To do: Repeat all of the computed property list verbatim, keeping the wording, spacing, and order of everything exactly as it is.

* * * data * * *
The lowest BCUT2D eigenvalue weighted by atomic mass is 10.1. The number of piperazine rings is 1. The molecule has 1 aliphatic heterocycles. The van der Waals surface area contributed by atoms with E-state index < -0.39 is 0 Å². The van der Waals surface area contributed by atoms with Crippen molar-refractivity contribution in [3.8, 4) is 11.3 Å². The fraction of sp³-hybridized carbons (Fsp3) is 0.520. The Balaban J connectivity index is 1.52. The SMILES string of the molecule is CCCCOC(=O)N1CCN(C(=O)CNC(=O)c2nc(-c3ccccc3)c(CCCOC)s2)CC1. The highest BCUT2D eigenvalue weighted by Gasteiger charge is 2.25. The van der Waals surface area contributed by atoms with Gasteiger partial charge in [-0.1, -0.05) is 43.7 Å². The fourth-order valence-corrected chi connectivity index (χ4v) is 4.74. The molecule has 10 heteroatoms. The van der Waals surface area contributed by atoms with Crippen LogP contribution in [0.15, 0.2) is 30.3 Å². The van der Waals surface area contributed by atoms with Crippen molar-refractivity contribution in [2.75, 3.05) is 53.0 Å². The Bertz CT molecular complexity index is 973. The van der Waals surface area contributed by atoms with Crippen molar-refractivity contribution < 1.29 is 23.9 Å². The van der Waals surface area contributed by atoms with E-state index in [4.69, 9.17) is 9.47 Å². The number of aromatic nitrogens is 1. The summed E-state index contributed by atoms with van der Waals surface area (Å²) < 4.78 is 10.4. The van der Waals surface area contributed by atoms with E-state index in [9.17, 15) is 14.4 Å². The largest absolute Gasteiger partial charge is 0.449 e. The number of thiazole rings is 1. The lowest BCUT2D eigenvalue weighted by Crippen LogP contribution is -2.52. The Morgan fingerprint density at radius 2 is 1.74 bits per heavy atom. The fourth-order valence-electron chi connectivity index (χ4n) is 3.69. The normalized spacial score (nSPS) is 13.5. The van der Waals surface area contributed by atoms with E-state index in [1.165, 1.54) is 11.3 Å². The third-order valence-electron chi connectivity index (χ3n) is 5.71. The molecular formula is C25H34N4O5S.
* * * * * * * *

The lowest BCUT2D eigenvalue weighted by atomic mass is 10.1. The number of piperazine rings is 1. The molecule has 1 aliphatic heterocycles. The van der Waals surface area contributed by atoms with E-state index < -0.39 is 0 Å². The van der Waals surface area contributed by atoms with Crippen molar-refractivity contribution in [3.8, 4) is 11.3 Å². The fraction of sp³-hybridized carbons (Fsp3) is 0.520. The Balaban J connectivity index is 1.52. The SMILES string of the molecule is CCCCOC(=O)N1CCN(C(=O)CNC(=O)c2nc(-c3ccccc3)c(CCCOC)s2)CC1. The highest BCUT2D eigenvalue weighted by Gasteiger charge is 2.25. The van der Waals surface area contributed by atoms with Gasteiger partial charge in [-0.1, -0.05) is 43.7 Å². The fourth-order valence-corrected chi connectivity index (χ4v) is 4.74. The molecule has 10 heteroatoms. The van der Waals surface area contributed by atoms with Crippen LogP contribution in [0.15, 0.2) is 30.3 Å². The van der Waals surface area contributed by atoms with Crippen molar-refractivity contribution in [2.75, 3.05) is 53.0 Å². The Bertz CT molecular complexity index is 973. The van der Waals surface area contributed by atoms with Crippen molar-refractivity contribution < 1.29 is 23.9 Å². The van der Waals surface area contributed by atoms with E-state index in [4.69, 9.17) is 9.47 Å². The number of aromatic nitrogens is 1. The summed E-state index contributed by atoms with van der Waals surface area (Å²) < 4.78 is 10.4. The van der Waals surface area contributed by atoms with E-state index in [9.17, 15) is 14.4 Å². The largest absolute Gasteiger partial charge is 0.449 e. The number of thiazole rings is 1. The lowest BCUT2D eigenvalue weighted by Crippen LogP contribution is -2.52. The Morgan fingerprint density at radius 2 is 1.74 bits per heavy atom. The fourth-order valence-electron chi connectivity index (χ4n) is 3.69. The normalized spacial score (nSPS) is 13.5. The van der Waals surface area contributed by atoms with E-state index in [1.165, 1.54) is 11.3 Å². The third-order valence-electron chi connectivity index (χ3n) is 5.71. The molecular formula is C25H34N4O5S.